The Global Platform for Sustainable Natural Rubber (GPSNR) was established to develop and maintain sustainable natural rubber standards in the industry. Among the platform’s list of stakeholders are the world’s largest tire companies, rubber manufacturers and processors, and other users who ultimately have the most power in driving the direction of whether natural rubber production standards will remain stagnant or more towards truly sustainable and ethical solutions that will benefit the entire value chain. Agroforestry is more than adopting a policy: It’s an ethos that encourages a climate-resilient, socially equitable supply chain. If GPSNR and other multistakeholder platforms are promoting to protect ecosystems and human rights, then advocating for those heavily affected by climate change – particularly farmers- must become a more urgent priority.  

The time is now for farmers and industries to work together to reduce irreversible risks and losses set by climate change. Agroforestry is a step closer to a sustainable transformation in the natural rubber sector.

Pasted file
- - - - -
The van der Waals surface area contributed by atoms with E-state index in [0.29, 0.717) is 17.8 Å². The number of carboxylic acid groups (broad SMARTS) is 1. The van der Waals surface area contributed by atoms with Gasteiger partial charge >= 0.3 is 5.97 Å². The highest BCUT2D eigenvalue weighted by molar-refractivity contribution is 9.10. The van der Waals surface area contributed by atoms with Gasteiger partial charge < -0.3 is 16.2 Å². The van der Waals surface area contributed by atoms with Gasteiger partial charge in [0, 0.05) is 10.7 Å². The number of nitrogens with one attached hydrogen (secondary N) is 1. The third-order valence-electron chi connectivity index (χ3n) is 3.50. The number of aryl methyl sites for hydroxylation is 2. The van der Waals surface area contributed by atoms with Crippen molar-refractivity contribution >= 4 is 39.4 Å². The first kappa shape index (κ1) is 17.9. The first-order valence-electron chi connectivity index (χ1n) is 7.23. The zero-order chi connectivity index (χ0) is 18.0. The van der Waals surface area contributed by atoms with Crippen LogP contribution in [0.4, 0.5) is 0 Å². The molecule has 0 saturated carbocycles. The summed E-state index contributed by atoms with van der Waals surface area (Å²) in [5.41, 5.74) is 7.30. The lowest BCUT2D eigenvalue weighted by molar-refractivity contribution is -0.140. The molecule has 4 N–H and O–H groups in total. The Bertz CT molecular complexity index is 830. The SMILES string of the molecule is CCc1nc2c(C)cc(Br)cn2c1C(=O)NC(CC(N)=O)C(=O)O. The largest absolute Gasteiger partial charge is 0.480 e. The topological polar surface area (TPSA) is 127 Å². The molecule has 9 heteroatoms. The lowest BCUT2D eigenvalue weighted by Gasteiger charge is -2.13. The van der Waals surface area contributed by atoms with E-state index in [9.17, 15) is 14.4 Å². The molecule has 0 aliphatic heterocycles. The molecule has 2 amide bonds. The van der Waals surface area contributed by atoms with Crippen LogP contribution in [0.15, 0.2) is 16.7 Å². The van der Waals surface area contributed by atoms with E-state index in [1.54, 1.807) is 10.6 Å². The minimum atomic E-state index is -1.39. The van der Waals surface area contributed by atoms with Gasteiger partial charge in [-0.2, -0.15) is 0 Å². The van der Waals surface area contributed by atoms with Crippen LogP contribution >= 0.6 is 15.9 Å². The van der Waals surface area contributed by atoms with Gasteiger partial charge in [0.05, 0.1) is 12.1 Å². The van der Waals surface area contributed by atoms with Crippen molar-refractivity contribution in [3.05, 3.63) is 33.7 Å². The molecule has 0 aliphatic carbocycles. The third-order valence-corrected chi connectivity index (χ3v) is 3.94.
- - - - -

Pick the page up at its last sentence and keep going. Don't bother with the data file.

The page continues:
Sources  

¹Zengkun, F. (2020, April 15). Smallholder farmers: If you want to save forests, pay more for sustainable rubber. Retrieved August 18, 2020, from https://www.eco-business.com/news/smallholder-farmers-if-you-want-to-save-forests-pay-more-for-sustainable-rubber/ 

²Chin, N. (2020, February 03). Drought, deluge, disease: How should the natural rubber industry respond to climate change? Retrieved August 18, 2020, from https://www.eco-business.com/news/drought-deluge-disease-how-should-the-natural-rubber-industry-respond-to-climate-change/ 

³Addressing the Impact of COVID-19 on Natural Rubber Smallholders. (2020, April 29). Retrieved August 18, 2020, from https://gpsnr.org/news-publications/addressing-the-impact-of-covid-19-on-natural-rubber-smallholders 

4Joshi, Laxman & Wibawa, Gede & Akiefnawati, Ratna & Mulyoutami, Elok & Wulandari, Diah & Penot, Eric. (2006). Diversified rubber agroforestry for smallholder farmers – a better alternative to monoculture.